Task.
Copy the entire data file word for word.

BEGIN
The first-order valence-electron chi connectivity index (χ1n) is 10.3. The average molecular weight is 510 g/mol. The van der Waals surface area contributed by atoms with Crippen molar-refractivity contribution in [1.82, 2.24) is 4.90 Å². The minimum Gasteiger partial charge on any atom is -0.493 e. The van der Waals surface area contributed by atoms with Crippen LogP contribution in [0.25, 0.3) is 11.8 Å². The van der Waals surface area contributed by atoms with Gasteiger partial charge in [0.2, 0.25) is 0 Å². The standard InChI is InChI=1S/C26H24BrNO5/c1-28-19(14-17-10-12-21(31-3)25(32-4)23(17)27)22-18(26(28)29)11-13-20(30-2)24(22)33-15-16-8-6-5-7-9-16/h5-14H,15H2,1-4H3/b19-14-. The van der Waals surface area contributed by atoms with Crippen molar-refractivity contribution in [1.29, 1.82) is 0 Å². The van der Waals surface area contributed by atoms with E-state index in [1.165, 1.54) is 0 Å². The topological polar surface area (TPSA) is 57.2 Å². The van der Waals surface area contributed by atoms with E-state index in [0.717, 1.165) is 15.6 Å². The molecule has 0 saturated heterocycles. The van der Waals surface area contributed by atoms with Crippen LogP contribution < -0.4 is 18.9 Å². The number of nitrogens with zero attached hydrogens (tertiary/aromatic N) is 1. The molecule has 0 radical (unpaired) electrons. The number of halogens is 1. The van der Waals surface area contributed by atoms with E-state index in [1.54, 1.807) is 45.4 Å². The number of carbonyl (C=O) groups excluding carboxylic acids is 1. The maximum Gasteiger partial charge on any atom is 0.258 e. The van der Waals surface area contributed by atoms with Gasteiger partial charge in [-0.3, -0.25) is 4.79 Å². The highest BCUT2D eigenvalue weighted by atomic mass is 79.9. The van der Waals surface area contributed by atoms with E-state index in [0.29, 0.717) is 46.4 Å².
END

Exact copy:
The first-order valence-electron chi connectivity index (χ1n) is 10.3. The average molecular weight is 510 g/mol. The van der Waals surface area contributed by atoms with Crippen molar-refractivity contribution in [1.82, 2.24) is 4.90 Å². The minimum Gasteiger partial charge on any atom is -0.493 e. The van der Waals surface area contributed by atoms with Crippen LogP contribution in [0.25, 0.3) is 11.8 Å². The van der Waals surface area contributed by atoms with Gasteiger partial charge in [0.2, 0.25) is 0 Å². The standard InChI is InChI=1S/C26H24BrNO5/c1-28-19(14-17-10-12-21(31-3)25(32-4)23(17)27)22-18(26(28)29)11-13-20(30-2)24(22)33-15-16-8-6-5-7-9-16/h5-14H,15H2,1-4H3/b19-14-. The van der Waals surface area contributed by atoms with Crippen molar-refractivity contribution in [1.29, 1.82) is 0 Å². The van der Waals surface area contributed by atoms with E-state index in [1.165, 1.54) is 0 Å². The topological polar surface area (TPSA) is 57.2 Å². The van der Waals surface area contributed by atoms with E-state index in [0.717, 1.165) is 15.6 Å². The molecule has 0 saturated heterocycles. The van der Waals surface area contributed by atoms with Crippen LogP contribution < -0.4 is 18.9 Å². The number of nitrogens with zero attached hydrogens (tertiary/aromatic N) is 1. The molecule has 0 radical (unpaired) electrons. The number of halogens is 1. The van der Waals surface area contributed by atoms with E-state index in [1.54, 1.807) is 45.4 Å². The number of carbonyl (C=O) groups excluding carboxylic acids is 1. The maximum Gasteiger partial charge on any atom is 0.258 e. The van der Waals surface area contributed by atoms with Gasteiger partial charge in [-0.3, -0.25) is 4.79 Å². The highest BCUT2D eigenvalue weighted by atomic mass is 79.9. The van der Waals surface area contributed by atoms with E-state index in [0.29, 0.717) is 46.4 Å².